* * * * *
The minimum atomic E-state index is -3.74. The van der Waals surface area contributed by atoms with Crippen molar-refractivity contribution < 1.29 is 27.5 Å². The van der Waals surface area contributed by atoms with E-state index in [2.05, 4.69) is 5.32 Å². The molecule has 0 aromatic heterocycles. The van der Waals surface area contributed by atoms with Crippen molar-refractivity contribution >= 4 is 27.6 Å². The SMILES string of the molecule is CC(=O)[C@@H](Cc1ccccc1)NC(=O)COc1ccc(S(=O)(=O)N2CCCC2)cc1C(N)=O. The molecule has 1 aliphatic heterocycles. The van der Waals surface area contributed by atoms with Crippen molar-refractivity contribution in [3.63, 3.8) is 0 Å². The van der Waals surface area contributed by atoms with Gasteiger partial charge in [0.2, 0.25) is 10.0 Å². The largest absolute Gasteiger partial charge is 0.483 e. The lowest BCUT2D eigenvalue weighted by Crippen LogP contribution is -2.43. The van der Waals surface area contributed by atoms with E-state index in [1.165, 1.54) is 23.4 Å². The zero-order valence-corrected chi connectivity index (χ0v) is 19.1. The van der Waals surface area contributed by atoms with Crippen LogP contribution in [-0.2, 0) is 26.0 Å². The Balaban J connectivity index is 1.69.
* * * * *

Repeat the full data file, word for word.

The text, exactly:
The minimum atomic E-state index is -3.74. The van der Waals surface area contributed by atoms with Crippen molar-refractivity contribution < 1.29 is 27.5 Å². The van der Waals surface area contributed by atoms with E-state index in [2.05, 4.69) is 5.32 Å². The molecule has 0 aromatic heterocycles. The van der Waals surface area contributed by atoms with Crippen molar-refractivity contribution >= 4 is 27.6 Å². The SMILES string of the molecule is CC(=O)[C@@H](Cc1ccccc1)NC(=O)COc1ccc(S(=O)(=O)N2CCCC2)cc1C(N)=O. The molecule has 1 aliphatic heterocycles. The van der Waals surface area contributed by atoms with Crippen molar-refractivity contribution in [3.63, 3.8) is 0 Å². The van der Waals surface area contributed by atoms with Gasteiger partial charge in [0.2, 0.25) is 10.0 Å². The largest absolute Gasteiger partial charge is 0.483 e. The lowest BCUT2D eigenvalue weighted by Crippen LogP contribution is -2.43. The van der Waals surface area contributed by atoms with E-state index in [1.165, 1.54) is 23.4 Å². The zero-order valence-corrected chi connectivity index (χ0v) is 19.1. The van der Waals surface area contributed by atoms with Crippen LogP contribution in [-0.2, 0) is 26.0 Å². The Balaban J connectivity index is 1.69.